Don't just patch your Citrix gear, check for intrusion: Two bugs exploited in wild
About 2,000 NetScaler installations feared compromised as CISA raises alarm over ShareFile
Updated Miscreants are actively exploiting critical bugs in two of Citrix's products, both of which the business IT player fixed earlier this summer.
Uncle Sam's Cybersecurity and Infrastructure Security Agency (CISA) on Wednesday warned that criminals have exploited CVE-2023-24489, a 9.8-of-10-severity improper-access-control bug in Citrix ShareFile.
ShareFile is the vendor's collaboration and file sharing application, and it allows enterprises to store files in the cloud or in an on-premises data center.
Citrix sounded the alarm about that security flaw on June 13, and warned that the vulnerability, if exploited, "could allow an unauthenticated attacker to remotely compromise the customer-managed ShareFile storage zones controller."
This flaw affects all supported versions of customer-managed ShareFile storage zones controller before version 5.11.24, and upgrading to the latest version will plug the hole, Citrix said at the time. That version was released in May to squash the bug, a month before the tech outfit went public with details of the flaw.
Now the bug has been added to CISA's Known Exploited Vulnerabilities Catalog of stuff that should be fixed as soon as possible because it's under attack in the wild.
"These types of vulnerabilities are frequent attack vectors for malicious cyber actors and pose significant risks to the federal enterprise," the Feds warned, and set a September 6 deadline by which US federal civilian agencies must patch the flaw.
And just in case anyone needs proof that managed file transfer services are, in fact, very attractive targets for criminals: look no further than the MOVEit ransacking by Russian ransomware crew Clop, which has now compromised more than 650 organizations and 46 million individuals.
Citrix did not respond to The Register's inquiries.
Backdoored NetScaler boxes
Meanwhile, another critical Citrix bug, this one in NetScaler and tracked as CVE-2023-3519, is also being used to compromise hundreds of servers, according to Fox-IT researchers.
CVE-2023-3519 is a code-injection vulnerability, and it also received a 9.8 CVSS severity score. It can, and has been, exploited for remote code execution.
Citrix issued a security alert about this CVE and two others on July 18. At the time, the vendor warned that "exploits of CVE-2023-3519 on unmitigated appliances have been observed."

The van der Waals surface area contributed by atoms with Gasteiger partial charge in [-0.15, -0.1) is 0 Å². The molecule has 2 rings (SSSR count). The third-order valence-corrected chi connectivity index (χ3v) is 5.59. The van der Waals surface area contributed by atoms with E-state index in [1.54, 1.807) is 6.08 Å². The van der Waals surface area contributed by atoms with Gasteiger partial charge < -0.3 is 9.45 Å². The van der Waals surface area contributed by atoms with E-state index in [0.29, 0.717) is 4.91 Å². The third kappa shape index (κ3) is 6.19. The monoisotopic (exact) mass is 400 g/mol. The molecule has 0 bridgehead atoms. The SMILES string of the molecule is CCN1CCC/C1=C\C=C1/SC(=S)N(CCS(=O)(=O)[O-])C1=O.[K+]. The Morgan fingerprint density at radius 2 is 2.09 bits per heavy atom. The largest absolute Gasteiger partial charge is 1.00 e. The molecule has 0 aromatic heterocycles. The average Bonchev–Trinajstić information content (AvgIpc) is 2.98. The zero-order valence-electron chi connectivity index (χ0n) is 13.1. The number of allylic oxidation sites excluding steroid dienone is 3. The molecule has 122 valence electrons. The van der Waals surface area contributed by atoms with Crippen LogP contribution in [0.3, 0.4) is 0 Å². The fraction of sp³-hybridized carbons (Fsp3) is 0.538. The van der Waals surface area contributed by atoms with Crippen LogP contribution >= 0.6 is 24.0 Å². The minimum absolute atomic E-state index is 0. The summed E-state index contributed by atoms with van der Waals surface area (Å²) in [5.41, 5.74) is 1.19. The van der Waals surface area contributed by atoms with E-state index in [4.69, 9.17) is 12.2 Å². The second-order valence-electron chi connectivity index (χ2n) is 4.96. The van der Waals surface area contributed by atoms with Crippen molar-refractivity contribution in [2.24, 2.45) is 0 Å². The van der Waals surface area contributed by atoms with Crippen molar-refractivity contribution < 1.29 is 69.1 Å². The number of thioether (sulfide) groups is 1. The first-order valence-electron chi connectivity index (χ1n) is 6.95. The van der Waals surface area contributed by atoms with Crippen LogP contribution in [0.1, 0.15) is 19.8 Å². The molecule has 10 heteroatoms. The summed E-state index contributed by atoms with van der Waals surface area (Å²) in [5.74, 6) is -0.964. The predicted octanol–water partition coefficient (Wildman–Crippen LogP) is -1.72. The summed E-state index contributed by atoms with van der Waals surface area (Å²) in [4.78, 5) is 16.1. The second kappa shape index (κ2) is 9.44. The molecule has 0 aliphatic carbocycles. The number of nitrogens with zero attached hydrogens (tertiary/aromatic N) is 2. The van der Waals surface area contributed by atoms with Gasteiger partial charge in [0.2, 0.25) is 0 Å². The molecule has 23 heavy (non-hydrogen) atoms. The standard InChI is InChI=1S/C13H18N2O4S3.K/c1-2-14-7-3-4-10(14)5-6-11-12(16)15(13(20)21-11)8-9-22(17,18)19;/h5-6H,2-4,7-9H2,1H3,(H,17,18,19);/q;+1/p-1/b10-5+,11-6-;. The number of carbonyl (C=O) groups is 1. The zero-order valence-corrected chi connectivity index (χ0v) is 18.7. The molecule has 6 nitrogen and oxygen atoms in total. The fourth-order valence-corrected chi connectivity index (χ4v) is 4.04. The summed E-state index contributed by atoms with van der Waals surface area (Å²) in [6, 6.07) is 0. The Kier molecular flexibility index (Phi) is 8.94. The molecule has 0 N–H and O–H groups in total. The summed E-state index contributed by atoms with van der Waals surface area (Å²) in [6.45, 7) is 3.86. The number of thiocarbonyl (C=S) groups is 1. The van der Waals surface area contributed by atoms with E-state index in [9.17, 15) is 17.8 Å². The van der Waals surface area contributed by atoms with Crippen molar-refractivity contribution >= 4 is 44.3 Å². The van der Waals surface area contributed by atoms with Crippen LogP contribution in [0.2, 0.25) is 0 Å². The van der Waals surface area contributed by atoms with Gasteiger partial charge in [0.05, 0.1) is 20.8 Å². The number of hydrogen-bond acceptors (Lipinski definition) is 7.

According to Mandiant, the likely culprits are China-based cyberspies, though the evidence is murky.
"Mandiant cannot attribute this activity based on the evidence collected thus far, however, this type of activity is consistent with previous operations by China-nexus actors based on known capabilities and actions against Citrix ADC's in 2022," the Google-owned threat intel team said.
Plus, there's also proof-of-concept exploit code on GitHub, so at this point it's not too difficult for anyone to abuse this hole.
In a report published on Tuesday, Fox-IT in collaboration with the Dutch Institute of Vulnerability Disclosure said they've "uncovered a large-scale exploitation campaign" abusing this vulnerability to backdoor Citrix NetScalers appliances.
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According to the researchers, 31,127 public-facing NetScalers servers were found vulnerable to CVE-2023-3519, and as of August 14, some 1,828 had been compromised and backdoored. And of those backdoored servers, 1,248 were patched.
"A patched NetScaler can still contain a backdoor," Fox-IT noted. "It is recommended to perform an indicator-of-compromise check on your NetScalers, regardless of when the patch was applied."
And also this week, Mandiant provided a Bash-script to check for indicators-of-compromise on live systems.
"Be aware that if this script is run twice, it will yield false positive results as certain searches get written into the NetScaler logs whenever the script is run," Fox-IT warned. ®
Updated to add
A spokesperson for Citrix ShareFile has been in touch with some facts and figures they wanted you to know. The rep confirmed that its customers had been attacked via the CVE-2023-24489 flaw, though attempted to play it down: "While there was a spike to 75 attacks following this, this died down immediately given that the issue has been addressed."
"The incident affected less than three percent of our install base (2,800 customers)," they claimed. "There is no known data theft from this incident."
The spinner also told us more than 80 percent ShareFile customers had patched their environments using the May update before the vulnerability was made public in June.